On 9 July 2021, a number of important pieces of legislation were brought into force in the BVI on the same day. Those enactments have made significant changes to the law in their respective areas, namely trusts, probate, data protection and consumer protection.
Below is a summary of the main changes that each of the new Acts has made to the existing legal position.
Trustee (Amendment) Act 2021
The Trustee (Amendment) Act 2021 has made various amendments to the Trustee Act 1961: the main legislative provision governing BVI trusts. The general purpose of those amendments is to modernise and strengthen the BVI’s trust offering, in order to maintain the territory’s position as one of the premier jurisdictions for private clients. The main amendments are:
- Providing the Court with a new power to vary certain trusts without the consent of the beneficiaries.
- Placing the rule in Re Hastings-Bass on a statutory footing, and strengthening that rule by formulating it in the way that it was formulated prior to the UK Supreme Court decision in Pitt v Holt; Re Futter. The new section applies to any fiduciary power, such that it appears to be capable of applying outside of the trustee context (e.g. to directors).
- Increasing the powers that a settlor may reserve to himself in a trust instrument, without (among other things) invalidating the trust or preventing the trust taking effect according to its terms.
- Strengthening the existing “firewall provisions” which protect BVI trusts and trustees against forced heirship and matrimonial claims in foreign countries
The new Act is based on recommendations made by the Trust and Succession Law Review Committee.
A copy of the Trustee (Amendment) Act 2021, can be downloaded here.
Probate (Resealing) Act 2021
Prior to this new Act, it was only possible to reseal grants issued in a very limited number of jurisdictions (namely, the UK, Canada, Australia, New Zealand and the British OTs). The 2021 Act expands the list of relevant jurisdictions to 67, and includes within the list key jurisdictions such as Hong Kong, the USA and all Commonwealth countries.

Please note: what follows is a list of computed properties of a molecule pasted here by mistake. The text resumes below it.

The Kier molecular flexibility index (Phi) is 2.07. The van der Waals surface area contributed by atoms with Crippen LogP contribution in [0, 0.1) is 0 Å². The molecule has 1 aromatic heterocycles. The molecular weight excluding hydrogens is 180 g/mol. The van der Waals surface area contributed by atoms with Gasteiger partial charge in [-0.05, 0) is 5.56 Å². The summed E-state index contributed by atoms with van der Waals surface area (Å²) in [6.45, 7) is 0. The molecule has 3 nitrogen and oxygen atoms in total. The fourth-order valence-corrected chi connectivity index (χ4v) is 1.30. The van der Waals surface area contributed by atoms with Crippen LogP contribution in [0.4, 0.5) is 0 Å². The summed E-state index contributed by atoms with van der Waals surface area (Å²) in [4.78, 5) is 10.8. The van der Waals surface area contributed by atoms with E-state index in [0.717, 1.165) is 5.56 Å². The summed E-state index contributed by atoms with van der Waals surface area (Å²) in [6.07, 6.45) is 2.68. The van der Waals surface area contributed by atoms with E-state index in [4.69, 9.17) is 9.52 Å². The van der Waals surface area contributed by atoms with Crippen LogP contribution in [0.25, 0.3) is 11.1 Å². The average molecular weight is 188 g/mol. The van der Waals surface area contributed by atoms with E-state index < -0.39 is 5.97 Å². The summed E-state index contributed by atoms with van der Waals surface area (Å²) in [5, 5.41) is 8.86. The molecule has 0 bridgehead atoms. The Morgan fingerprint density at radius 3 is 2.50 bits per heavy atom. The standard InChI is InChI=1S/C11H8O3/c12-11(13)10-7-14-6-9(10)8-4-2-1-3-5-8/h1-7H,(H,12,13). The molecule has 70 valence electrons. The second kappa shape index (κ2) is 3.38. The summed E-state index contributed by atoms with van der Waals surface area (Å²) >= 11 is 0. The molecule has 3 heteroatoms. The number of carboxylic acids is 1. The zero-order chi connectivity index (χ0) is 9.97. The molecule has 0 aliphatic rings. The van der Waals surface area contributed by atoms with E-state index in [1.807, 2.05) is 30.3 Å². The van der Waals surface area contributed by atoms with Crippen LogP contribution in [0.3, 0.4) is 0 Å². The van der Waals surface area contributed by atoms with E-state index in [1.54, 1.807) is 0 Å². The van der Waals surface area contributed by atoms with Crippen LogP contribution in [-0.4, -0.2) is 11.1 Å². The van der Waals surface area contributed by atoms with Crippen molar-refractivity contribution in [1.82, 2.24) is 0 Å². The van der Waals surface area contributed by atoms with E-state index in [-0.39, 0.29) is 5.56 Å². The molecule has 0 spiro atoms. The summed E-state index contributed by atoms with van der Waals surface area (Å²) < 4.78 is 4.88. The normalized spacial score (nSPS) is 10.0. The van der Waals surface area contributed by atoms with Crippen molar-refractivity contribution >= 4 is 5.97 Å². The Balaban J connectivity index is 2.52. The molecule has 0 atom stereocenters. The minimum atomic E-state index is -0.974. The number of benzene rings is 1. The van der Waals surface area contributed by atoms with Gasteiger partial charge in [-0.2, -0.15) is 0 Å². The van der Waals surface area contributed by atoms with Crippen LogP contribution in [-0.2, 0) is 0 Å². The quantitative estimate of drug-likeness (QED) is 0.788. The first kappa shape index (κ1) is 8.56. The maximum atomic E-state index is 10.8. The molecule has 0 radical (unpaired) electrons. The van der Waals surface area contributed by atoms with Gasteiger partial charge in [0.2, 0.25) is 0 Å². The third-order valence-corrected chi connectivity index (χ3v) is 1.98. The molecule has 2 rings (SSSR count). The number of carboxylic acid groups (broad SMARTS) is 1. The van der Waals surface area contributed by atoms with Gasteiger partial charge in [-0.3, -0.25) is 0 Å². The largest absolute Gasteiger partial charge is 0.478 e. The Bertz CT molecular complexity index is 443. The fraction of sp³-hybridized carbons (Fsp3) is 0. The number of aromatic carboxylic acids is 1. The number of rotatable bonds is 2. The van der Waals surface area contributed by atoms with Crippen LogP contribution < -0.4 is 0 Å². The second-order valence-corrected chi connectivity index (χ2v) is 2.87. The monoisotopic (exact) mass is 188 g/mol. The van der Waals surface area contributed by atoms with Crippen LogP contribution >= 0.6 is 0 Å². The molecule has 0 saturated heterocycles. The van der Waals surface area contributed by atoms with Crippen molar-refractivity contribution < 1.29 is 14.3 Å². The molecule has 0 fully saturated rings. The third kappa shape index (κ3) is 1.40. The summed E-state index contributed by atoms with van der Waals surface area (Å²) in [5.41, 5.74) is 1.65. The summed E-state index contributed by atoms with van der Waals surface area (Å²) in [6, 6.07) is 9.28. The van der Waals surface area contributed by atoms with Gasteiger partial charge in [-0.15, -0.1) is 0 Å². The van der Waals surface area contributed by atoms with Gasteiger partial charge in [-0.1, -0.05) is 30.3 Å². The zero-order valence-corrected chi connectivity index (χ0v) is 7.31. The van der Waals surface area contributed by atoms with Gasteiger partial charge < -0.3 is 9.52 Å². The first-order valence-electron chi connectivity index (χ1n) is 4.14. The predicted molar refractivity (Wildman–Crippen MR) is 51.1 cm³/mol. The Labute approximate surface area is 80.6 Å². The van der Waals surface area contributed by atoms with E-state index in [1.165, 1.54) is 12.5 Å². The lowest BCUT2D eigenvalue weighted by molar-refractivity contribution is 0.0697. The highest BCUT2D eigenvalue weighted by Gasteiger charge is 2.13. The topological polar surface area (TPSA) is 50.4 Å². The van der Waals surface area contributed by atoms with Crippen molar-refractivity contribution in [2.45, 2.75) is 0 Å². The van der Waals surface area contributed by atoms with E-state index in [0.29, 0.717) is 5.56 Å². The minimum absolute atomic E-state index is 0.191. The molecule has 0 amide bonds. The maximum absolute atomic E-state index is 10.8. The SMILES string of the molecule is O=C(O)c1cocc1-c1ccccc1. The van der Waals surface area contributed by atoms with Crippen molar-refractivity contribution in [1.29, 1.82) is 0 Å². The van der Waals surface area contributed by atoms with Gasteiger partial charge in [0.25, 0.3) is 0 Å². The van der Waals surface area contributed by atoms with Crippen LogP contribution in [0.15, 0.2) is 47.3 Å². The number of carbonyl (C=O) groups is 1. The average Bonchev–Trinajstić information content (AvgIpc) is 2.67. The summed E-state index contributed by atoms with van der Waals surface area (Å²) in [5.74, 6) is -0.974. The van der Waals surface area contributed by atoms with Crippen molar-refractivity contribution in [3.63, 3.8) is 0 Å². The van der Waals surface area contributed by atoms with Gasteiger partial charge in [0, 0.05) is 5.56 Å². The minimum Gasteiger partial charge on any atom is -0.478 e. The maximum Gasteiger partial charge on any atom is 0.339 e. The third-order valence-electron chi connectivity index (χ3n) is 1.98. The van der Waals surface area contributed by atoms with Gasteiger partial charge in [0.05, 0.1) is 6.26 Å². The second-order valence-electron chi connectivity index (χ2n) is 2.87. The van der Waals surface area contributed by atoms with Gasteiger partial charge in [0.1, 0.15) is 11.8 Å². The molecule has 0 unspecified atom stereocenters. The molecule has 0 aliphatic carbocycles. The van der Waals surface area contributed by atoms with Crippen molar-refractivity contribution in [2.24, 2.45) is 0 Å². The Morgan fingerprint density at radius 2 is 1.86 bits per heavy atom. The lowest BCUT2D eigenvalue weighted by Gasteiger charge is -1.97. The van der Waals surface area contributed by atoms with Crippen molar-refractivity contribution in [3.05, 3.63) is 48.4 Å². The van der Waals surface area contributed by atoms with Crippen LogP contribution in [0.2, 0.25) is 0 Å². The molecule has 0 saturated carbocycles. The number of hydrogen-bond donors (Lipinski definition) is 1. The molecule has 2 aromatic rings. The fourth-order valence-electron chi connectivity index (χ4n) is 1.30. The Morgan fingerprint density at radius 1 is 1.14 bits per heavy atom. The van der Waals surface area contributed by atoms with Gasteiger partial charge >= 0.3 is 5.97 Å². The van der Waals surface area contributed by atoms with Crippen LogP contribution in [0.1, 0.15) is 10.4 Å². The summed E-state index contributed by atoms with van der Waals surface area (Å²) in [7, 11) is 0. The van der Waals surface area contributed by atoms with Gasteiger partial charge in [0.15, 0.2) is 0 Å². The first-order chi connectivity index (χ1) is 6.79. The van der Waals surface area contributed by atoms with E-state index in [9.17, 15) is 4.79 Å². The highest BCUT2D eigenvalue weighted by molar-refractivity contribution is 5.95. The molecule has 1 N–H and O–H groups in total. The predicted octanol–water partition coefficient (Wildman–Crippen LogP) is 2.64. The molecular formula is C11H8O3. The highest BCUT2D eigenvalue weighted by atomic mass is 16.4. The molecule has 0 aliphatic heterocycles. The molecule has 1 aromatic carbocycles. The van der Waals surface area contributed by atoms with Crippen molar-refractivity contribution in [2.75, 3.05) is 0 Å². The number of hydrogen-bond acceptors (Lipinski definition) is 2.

A detailed explanation as to the meaning and effect of the new Act (produced by Robert Lindley – Conyers’ Head of Private Client and Trust in the BVI and Cayman) can be downloaded here.
A copy of the Probate (Resealing Act) 2021 can be downloaded here.
Data Protection Act 2021
The new Act is the first piece of specific data protection legislation to be enacted in the BVI. It is intended to provide the sorts of data protection that is common place in many other countries, including the UK and the member states of the EU.
The objects of the new Act are to safeguard data processed by public bodies and private bodies and to promote transparency and accountability in the processing of personal data. In order to (among other things) monitor compliance with the new Act and investigate alleged violation of data protection principles, the 2021 Act provides for the establishment of the Office of Information Commissioner.
As with other jurisdictions, the new Act is likely to have an immediate impact on local businesses, who will be expected to comply with the detailed provisions of the Act and respond to (no doubt) a large number of requests for personal data, or face possible civil or (potentially) criminal liability.
A copy of the Data Protection Act 2021, can be downloaded here.
Consumer Protection Act 2020
Although this new Act is unlikely to be of much interest to those not working or residing in the BVI, the Consumer Protection Act 2020 (which was enacted in 2020, but only came into force on 09 July 2021) is an extremely welcome piece of legislation to those living in the BVI. For the first time, the BVI now has an Act that provides the sorts of consumer rights and protections that have been in place elsewhere (such as in the UK) for decades. Among other things, the Act contains:
- Provisions detailing the standard that goods or services supplied under a consumer agreement must now meet;
- A prohibition on unfair trade practices, such as false, misleading or deceptive representations;
- The meaning, regulation and control of unfair terms in consumer agreements;
- Detailed provisions in relation to the meaning of defective products and the liability arising from any damage suffered as a result of the same; and
- The prohibition on the supply of goods that fail to meet certain basic safety requirements.
- In addition to civil liability (which appears to be enforceable in a number of different ways, including by action before the BVI Courts, or via a complaint to Virgin Islands Trade Commission), the 2020 Act also imposes criminal liability, with corresponding fines, in relation to the breach of certain provisions.
A copy of the Consumer Protection Act 2020, can be downloaded here.
For further information, please contact your usual Conyers contact or one of the contacts listed below.